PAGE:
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Do Now

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Do Now

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  1. Do Now “What were some of the driving forces behind Europe becoming a continent or manors and small kingdoms. How did this hamper the development of large kingdoms in Western Europe?”

  2. Chapter 13 Section 2: Feudalism in Europe

  3. Invasions of Western Europe • Occurred after the fall of the Roman Empire • Really became a problem between the years 800 and 1000 AD. • Caused the final collapse of the Carolingian Empire.

  4. The Muslims • Invaded from the South, from areas such as North Africa and Spain. • Between the years of 600 and 700 their goal was to conquer Europe • Goal changed and between 800 and 900 they moved to plundering and destroying. • They were expert seafarers and attacked towns all along the Atlantic and Mediterranean coasts.

  5. Magyars • Attacked from the East and terrorized Germany and Italy • They were groups of nomadic people attacking from what is now Hungary. • They were superb horsemen. • They were known best for attacking isolated villages and monasteries. • They never settled the land they conquered, but took the people as slaves. • Attacks would start after the Vikings tapered off.

  6. Vikings • Set sail from North (Scandinavia) • They would land, strike, and set sail again quickly • Most attacks were without warning • Warships were huge, and could hold over 300 men and weighed 20 tons when fully loaded. • They could also said in under 3 feet of water allowing them to travel up numerous rivers to reach the heart of Western Europe. • Attacks would eventually end when warmer weather trends made farming easier and Christianity was accepted as their religion.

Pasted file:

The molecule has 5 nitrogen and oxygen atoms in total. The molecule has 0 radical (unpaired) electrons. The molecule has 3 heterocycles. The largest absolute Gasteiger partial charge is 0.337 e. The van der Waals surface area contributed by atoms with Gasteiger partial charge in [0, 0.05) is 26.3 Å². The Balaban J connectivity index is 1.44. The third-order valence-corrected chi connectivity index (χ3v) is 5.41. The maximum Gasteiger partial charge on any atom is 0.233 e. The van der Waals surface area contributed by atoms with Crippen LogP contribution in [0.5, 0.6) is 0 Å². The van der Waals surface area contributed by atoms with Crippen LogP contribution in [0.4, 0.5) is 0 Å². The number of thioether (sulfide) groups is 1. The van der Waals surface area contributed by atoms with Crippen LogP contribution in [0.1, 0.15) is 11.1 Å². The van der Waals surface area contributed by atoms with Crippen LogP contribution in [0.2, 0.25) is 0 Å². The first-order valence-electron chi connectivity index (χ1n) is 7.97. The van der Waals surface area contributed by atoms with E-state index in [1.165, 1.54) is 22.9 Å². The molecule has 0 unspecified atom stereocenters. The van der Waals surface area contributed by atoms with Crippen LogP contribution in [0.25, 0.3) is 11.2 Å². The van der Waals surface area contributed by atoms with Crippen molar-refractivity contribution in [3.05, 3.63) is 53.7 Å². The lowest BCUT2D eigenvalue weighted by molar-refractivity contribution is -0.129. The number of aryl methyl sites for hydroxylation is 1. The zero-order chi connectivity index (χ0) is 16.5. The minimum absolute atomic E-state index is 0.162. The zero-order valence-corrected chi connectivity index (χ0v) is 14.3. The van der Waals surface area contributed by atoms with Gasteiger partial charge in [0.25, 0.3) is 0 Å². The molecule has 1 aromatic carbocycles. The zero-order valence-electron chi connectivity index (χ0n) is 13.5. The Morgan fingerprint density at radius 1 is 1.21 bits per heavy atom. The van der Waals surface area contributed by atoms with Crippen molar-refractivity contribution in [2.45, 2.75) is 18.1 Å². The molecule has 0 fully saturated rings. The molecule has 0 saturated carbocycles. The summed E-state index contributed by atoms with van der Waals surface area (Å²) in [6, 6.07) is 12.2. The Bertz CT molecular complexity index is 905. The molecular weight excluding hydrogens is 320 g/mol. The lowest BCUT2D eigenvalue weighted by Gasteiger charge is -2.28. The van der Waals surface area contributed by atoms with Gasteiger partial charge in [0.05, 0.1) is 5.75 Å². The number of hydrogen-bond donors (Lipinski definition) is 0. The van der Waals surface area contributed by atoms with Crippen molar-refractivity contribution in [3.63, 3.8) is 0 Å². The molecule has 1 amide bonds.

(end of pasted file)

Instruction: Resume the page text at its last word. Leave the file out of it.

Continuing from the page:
7. Do Now • Describe to me the structure of feudal society. Who was at the top of this structure, who followed him, and so on. Also list for me characteristics about their lifestyle. Finally, tell me about life on the manor.

  8. Beginnings of Feudalism • Attacks caused widespread confusion and suffering. • Kings could no longer be counted on as a central authority. • Forced people to turn to local rulers who possessed their own armies for protection.

  9. Feudalism • This was a system based on obligations and rights. • For example, in exchange for protection, a lord would grant a fief (or plot of land) to a vassal. • Structure was very important and where you stood in the hierarchy determined your power. • The king reigned from the peak, most powerful nobles came next, knights after, and finally peasants and serfs.

  10. Life on the Manor • The most powerful vassals also had knights who pledged themselves to his protection. • In exchange, each knight would also have his own fief. • Serfs and Peasants worked the land they lived on for their vassal. • They could not lawfully leave the place they were born, and whatever their labor produced belonged to their lord.

  11. Economics of Feudalism • The manor, during the Middle Ages, would be the basic economic arrangement in Western Europe. • Lord provided the serfs with housing, farmland, and protection from bandits. • In return, the serfs tended his land, cared for his animals, and performed maintenance tasks.

  12. Design of the Manor • Usually covered a few square miles of land • Consisted of the lord’s house, a church, and a variety of workshops. • 15 to 30 families lived on the manor. • Surrounding the manor were fields, woodlands, and pastures. • Streams were used for fishing and mill houses used its power to grind grain • Only unusual objects were imported • Millstones, salt, etc.